The suspension that FIFA handed out to Uruguayan striker Luis Suarez was too lenient.
Suarez has been banned for nine competitive fixtures for the Uruguayan national team and he has also been banned for another four months from any type of football activity. FIFA also gave Suarez a fine of 100,000 Swiss Francs (AU$118,763.90).
It is a very soft punishment by FIFA after he had bitten opposition defender Giorgio Chiellini in Uruguay’s 1-0 win against Italy at the World Cup.
This is not a new thing for Suarez because he has committed this offence on two previous occasions at club level.
In 2010, he had bitten PSV Eindhoven midfield Otman Bakkal when he was an Ajax player. The KNVB suspended Suarez for seven Dutch Eredivisie matches and he was labelled by the Dutch press as “The Cannibal of Ajax”.
Last year Suarez had bitten Chelsea defender Branislav Ivanovic in an English Premier League match and he was suspended for 10 matches by the FA.
Before the sentence was handed down, there were reports that said Suarez was going to be banned for two years for biting Chiellini.
A lengthy suspension like that would have been appropriate because it would mean that FIFA would be taking a real stand against this sort of behaviour.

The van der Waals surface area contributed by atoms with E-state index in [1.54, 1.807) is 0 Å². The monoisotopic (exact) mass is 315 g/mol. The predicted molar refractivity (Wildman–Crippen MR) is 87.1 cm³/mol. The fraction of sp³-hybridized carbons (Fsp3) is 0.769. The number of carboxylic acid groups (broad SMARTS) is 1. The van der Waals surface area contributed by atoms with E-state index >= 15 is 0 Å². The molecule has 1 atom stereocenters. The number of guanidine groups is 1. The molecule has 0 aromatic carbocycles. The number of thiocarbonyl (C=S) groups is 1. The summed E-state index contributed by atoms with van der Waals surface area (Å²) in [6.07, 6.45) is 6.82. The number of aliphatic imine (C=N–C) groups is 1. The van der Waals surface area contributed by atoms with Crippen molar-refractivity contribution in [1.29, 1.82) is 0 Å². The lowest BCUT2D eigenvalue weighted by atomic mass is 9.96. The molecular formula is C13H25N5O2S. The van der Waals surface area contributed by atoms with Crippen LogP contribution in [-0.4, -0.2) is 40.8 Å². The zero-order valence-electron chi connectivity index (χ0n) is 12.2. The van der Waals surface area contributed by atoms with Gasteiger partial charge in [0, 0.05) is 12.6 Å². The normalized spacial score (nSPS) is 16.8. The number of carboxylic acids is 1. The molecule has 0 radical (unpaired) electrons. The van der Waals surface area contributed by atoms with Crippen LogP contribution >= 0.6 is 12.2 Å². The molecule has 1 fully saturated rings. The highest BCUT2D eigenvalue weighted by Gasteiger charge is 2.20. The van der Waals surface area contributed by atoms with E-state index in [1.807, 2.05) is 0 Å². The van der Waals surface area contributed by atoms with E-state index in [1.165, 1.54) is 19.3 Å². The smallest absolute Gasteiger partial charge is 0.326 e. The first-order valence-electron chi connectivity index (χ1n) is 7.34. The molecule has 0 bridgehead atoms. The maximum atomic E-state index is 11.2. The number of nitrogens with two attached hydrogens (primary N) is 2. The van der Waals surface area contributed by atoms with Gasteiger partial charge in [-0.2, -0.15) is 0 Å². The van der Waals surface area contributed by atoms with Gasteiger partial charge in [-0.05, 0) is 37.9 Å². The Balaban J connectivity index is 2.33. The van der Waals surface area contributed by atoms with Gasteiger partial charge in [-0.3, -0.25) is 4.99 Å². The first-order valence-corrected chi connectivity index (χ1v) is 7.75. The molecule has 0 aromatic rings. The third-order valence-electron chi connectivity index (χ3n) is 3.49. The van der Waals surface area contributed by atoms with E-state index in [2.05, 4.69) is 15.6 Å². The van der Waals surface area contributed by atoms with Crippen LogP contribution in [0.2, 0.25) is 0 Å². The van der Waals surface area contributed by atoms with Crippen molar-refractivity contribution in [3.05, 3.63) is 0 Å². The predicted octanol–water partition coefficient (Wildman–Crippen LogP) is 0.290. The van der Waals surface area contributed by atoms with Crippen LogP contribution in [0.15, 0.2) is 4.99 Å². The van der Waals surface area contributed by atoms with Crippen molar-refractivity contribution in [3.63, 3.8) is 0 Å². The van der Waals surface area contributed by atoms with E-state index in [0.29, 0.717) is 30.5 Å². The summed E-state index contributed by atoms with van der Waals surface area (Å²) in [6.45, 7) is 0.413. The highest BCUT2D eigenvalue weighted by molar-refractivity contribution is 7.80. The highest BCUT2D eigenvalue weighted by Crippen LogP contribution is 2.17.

FIFA likes to promote “fair play” and place great emphasis on it. A two-year suspension for Suarez would have been FIFA’s way of saying that the concept of fair play is something it takes very seriously and that the bite on Chiellini is the antithesis of fair play.
Sports athletes are meant to be role models for young children and there is nothing conventional or saintly about the way Suarez acts. His actions send a wrong message to children worldwide.
Italian kids could assume that it is a common act for opposition players to bite them. Uruguayan kids could believe that biting an opponent is OK as long as it helps your team to win.
Then there are the developing nations in Africa and Asia who are still trying to learn more about the game. If a child from one of those continents saw what Suarez did, he/she could think that it is just a part of the game.
Biting offences aren’t the only wrongful deeds that Suarez has committed. He was sent-off in the 2010 World Cup Uruguay v Ghana quarter-final for saving a shot like a goalkeeper on the goal-line. Asamoah Gyan missed the resultant penalty in extra time and the Celeste won the game on penalties.
He was suspended for eight EPL games after racially abusing Manchester United’s French defender Patrice Evra and he was also suspended for one match after sticking his rude finger up at Fulham fans.
It is disappointing to see that someone as talented as Suarez needs to resort to this kind of behaviour. He is a match-winner thanks to his prolific goalscoring but he has that “win at all costs” mentality too.
Regardless of how talented a player is, he should not commit acts of cynicism or anything that is downright despicable.
FIFA should have taken a stand against Suarez so he could stop committing such distasteful acts on the football pitch. A nine-match suspension is soft.